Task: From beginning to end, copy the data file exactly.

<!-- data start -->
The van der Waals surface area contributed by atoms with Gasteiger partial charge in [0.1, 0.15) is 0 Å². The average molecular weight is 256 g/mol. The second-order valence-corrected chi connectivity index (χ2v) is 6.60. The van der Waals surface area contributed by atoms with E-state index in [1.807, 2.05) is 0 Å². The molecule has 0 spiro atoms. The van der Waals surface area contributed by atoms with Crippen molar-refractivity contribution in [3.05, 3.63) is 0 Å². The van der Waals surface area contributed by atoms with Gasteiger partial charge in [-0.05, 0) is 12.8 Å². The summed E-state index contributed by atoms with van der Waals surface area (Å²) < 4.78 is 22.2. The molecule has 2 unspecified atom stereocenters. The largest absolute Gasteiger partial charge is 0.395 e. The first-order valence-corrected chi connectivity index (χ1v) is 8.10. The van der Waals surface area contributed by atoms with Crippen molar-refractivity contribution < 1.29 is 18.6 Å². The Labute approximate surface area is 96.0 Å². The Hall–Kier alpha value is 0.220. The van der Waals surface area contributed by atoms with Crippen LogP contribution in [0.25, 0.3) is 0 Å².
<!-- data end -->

The van der Waals surface area contributed by atoms with Gasteiger partial charge in [0.1, 0.15) is 0 Å². The average molecular weight is 256 g/mol. The second-order valence-corrected chi connectivity index (χ2v) is 6.60. The van der Waals surface area contributed by atoms with E-state index in [1.807, 2.05) is 0 Å². The molecule has 0 spiro atoms. The van der Waals surface area contributed by atoms with Crippen molar-refractivity contribution in [3.05, 3.63) is 0 Å². The van der Waals surface area contributed by atoms with Gasteiger partial charge in [-0.05, 0) is 12.8 Å². The summed E-state index contributed by atoms with van der Waals surface area (Å²) < 4.78 is 22.2. The molecule has 2 unspecified atom stereocenters. The largest absolute Gasteiger partial charge is 0.395 e. The first-order valence-corrected chi connectivity index (χ1v) is 8.10. The van der Waals surface area contributed by atoms with Crippen molar-refractivity contribution < 1.29 is 18.6 Å². The Labute approximate surface area is 96.0 Å². The Hall–Kier alpha value is 0.220. The van der Waals surface area contributed by atoms with Crippen LogP contribution in [0.25, 0.3) is 0 Å².